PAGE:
[QODLink]
Archive
Egypt party boycotts referendum
Egypt's Al-Ghad party, led by Ayman Nur, says it will boycott a referendum expected to pave the way for the country's first theoretically competitive presidential polls.
Last Modified: 22 May 2005 05:51 GMT
Ayman Nur's party is the fourth to boycott the poll
Egypt's Al-Ghad party, led by Ayman Nur, says it will boycott a referendum expected to pave the way for the country's first theoretically competitive presidential polls.

Egyptians vote on Wednesday on amendments to Article 76 of the constitution that will allow multiple candidates to stand in the presidential elections.

 

But on Saturday, Nur said the party leadership had decided to boycott the referendum. Nur is the only opposition leader yet to declare his intention to contest the upcoming presidential election due to be convened in September.

 

Nur said his party had preferred that voters be asked not only to say "yes" or "no" to the proposed changes, but also be given a chance to reject conditions in the text without refusing the principle of change.

 

"There should have been a third question," he said.

 

Critical wording

 

The opposition parties are not opposed to the principle of amending the constitution, but rather to conditions in the text that prevent them from mounting any meaningful challenge to the ruling party's candidate.

 

Al-Ghad became the fourth opposition party to urge supporters to stay at home on referendum day after the leftist Tagammu, Nasserist, centre-liberal Al-Wafd parties, in addition to the banned but tolerated Muslim Brotherhood.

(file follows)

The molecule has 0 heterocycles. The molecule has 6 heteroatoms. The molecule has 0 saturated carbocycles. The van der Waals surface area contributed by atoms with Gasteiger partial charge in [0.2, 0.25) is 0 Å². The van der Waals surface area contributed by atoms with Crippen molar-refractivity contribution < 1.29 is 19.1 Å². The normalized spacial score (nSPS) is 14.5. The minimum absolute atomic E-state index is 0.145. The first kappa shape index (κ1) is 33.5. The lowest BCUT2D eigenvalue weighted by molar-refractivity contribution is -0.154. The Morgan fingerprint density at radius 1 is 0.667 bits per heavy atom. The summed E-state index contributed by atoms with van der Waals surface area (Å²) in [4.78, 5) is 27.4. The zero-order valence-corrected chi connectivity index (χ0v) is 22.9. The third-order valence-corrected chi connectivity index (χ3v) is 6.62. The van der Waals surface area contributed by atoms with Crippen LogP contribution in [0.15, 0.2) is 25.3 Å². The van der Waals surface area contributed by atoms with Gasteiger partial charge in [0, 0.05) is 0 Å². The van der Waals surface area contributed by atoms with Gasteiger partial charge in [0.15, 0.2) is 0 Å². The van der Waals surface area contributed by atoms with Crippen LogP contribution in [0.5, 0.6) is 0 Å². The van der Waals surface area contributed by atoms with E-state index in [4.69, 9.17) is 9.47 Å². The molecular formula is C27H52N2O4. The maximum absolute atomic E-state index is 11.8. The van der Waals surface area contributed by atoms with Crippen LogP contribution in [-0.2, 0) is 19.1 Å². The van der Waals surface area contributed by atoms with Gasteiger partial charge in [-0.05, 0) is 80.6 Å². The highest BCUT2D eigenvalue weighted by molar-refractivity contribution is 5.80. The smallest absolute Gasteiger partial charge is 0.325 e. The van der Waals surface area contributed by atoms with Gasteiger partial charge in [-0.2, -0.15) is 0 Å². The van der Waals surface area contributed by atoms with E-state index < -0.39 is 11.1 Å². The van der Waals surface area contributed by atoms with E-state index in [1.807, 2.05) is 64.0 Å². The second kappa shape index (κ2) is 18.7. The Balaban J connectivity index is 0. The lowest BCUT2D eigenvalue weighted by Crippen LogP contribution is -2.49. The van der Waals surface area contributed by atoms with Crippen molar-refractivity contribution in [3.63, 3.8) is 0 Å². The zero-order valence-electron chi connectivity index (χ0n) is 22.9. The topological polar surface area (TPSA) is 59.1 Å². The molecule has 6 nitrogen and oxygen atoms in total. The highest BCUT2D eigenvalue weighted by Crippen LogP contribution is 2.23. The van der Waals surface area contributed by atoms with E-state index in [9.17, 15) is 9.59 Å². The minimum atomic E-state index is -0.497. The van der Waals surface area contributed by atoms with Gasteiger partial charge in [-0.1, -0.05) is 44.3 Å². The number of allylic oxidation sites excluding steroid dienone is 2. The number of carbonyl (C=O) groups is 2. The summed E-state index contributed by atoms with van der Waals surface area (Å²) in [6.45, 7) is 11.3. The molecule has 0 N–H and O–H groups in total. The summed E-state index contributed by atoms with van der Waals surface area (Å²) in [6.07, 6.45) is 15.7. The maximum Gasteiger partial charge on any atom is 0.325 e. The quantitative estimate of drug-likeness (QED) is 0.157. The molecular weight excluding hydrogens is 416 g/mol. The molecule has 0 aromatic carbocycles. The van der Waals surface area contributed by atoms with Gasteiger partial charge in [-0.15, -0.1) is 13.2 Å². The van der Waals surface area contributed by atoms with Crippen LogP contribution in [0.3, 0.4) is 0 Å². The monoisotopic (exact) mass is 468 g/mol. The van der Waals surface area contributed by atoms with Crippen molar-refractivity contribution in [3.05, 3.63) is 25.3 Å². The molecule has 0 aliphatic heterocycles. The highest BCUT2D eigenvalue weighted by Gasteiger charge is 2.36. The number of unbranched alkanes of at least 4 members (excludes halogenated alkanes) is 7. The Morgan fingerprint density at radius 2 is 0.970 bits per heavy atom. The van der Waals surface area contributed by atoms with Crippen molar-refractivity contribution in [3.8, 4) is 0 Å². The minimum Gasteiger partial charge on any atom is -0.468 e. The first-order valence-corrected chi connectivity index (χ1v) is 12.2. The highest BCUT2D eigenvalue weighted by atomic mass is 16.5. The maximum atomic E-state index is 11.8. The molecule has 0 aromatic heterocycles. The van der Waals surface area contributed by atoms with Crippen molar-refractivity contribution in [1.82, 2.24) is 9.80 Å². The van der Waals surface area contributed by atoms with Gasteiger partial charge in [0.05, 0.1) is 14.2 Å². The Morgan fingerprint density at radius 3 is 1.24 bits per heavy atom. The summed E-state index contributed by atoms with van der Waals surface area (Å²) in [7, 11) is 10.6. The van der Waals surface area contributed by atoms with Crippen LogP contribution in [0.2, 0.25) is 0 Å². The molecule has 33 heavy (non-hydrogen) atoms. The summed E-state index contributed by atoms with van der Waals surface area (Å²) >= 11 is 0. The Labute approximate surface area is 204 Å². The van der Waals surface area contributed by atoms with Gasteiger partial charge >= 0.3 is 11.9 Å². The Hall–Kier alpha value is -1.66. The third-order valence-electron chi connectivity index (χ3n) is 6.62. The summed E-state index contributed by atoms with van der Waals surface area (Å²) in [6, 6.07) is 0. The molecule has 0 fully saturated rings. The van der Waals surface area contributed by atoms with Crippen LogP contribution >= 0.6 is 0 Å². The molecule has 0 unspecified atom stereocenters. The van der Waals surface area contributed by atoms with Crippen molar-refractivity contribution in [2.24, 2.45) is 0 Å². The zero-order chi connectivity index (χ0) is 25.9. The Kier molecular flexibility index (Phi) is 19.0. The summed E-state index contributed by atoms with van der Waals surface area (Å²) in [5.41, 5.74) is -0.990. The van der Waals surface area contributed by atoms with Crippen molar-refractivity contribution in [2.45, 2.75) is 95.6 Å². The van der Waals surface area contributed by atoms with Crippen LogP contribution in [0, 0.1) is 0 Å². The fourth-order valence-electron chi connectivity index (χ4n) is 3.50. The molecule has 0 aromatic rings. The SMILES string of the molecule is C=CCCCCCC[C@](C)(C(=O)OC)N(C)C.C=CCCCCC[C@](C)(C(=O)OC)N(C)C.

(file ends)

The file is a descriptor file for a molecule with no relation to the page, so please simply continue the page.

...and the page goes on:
The opposition, both secular and Islamist, charges that the amendment sets such tight conditions for registration that only the ruling party will be able to field a candidate, undermining the whole point of the reform.

Source:
AFP
Topics in this article
People
Featured on Al Jazeera
UNHCR says hundreds of people trapped in Yaloke town risk death if they are not evacuated to safety urgently.
'Justice for All' demonstrations swell across the US over the deaths of African Americans in police encounters.
Six former Guantanamo detainees are now free in Uruguay with some hailing the decision to grant them asylum.
Disproportionately high number of Aboriginal people in prison highlights inequality and marginalisation, critics say.
Featured
Long-standing dispute over Christian use of the word 'Allah' raises concerns about a very un-Merry Christmas.
The threat posed by ISIL has prompted thousands of young Kurds to join the PKK.
Baja California - with its own grim history of disappeared people - finds a voice in the fight against violence.
Russian feminist rockers fight system holding 700,000 - the world's largest per capita prison population after the US.
Weeks of growing protests against Muslims continue in Dresden with 15,000 hitting the streets last Monday.